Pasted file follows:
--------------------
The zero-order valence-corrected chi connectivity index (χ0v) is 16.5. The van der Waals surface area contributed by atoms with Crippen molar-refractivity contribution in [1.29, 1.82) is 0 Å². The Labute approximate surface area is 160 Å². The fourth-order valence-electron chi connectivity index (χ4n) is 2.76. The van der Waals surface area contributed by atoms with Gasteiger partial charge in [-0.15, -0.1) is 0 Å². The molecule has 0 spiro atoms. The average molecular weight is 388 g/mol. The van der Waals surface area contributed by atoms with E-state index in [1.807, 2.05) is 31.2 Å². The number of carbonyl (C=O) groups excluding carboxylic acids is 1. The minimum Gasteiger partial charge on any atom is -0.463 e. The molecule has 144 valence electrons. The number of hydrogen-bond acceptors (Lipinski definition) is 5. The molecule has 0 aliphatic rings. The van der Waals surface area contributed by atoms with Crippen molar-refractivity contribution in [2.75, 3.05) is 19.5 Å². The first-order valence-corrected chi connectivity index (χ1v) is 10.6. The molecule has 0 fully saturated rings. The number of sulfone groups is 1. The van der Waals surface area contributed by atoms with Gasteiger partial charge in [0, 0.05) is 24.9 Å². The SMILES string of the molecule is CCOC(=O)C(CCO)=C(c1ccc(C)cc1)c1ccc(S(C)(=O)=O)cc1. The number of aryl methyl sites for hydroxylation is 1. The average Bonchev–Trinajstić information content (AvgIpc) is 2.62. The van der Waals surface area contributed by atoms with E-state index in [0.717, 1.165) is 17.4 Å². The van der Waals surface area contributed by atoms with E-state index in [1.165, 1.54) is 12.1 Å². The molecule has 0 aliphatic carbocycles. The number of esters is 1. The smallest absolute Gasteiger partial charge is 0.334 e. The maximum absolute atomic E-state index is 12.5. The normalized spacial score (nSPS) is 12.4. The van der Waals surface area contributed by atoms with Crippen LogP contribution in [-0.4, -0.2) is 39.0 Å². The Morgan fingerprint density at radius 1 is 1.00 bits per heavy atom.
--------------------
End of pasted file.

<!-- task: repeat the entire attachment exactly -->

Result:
The zero-order valence-corrected chi connectivity index (χ0v) is 16.5. The van der Waals surface area contributed by atoms with Crippen molar-refractivity contribution in [1.29, 1.82) is 0 Å². The Labute approximate surface area is 160 Å². The fourth-order valence-electron chi connectivity index (χ4n) is 2.76. The van der Waals surface area contributed by atoms with Gasteiger partial charge in [-0.15, -0.1) is 0 Å². The molecule has 0 spiro atoms. The average molecular weight is 388 g/mol. The van der Waals surface area contributed by atoms with E-state index in [1.807, 2.05) is 31.2 Å². The number of carbonyl (C=O) groups excluding carboxylic acids is 1. The minimum Gasteiger partial charge on any atom is -0.463 e. The molecule has 144 valence electrons. The number of hydrogen-bond acceptors (Lipinski definition) is 5. The molecule has 0 aliphatic rings. The van der Waals surface area contributed by atoms with Crippen molar-refractivity contribution in [2.75, 3.05) is 19.5 Å². The first-order valence-corrected chi connectivity index (χ1v) is 10.6. The molecule has 0 fully saturated rings. The number of sulfone groups is 1. The van der Waals surface area contributed by atoms with Gasteiger partial charge in [0, 0.05) is 24.9 Å². The SMILES string of the molecule is CCOC(=O)C(CCO)=C(c1ccc(C)cc1)c1ccc(S(C)(=O)=O)cc1. The number of aryl methyl sites for hydroxylation is 1. The average Bonchev–Trinajstić information content (AvgIpc) is 2.62. The van der Waals surface area contributed by atoms with E-state index in [0.717, 1.165) is 17.4 Å². The van der Waals surface area contributed by atoms with E-state index in [1.165, 1.54) is 12.1 Å². The molecule has 0 aliphatic carbocycles. The number of esters is 1. The smallest absolute Gasteiger partial charge is 0.334 e. The maximum absolute atomic E-state index is 12.5. The normalized spacial score (nSPS) is 12.4. The van der Waals surface area contributed by atoms with Crippen LogP contribution in [-0.4, -0.2) is 39.0 Å². The Morgan fingerprint density at radius 1 is 1.00 bits per heavy atom.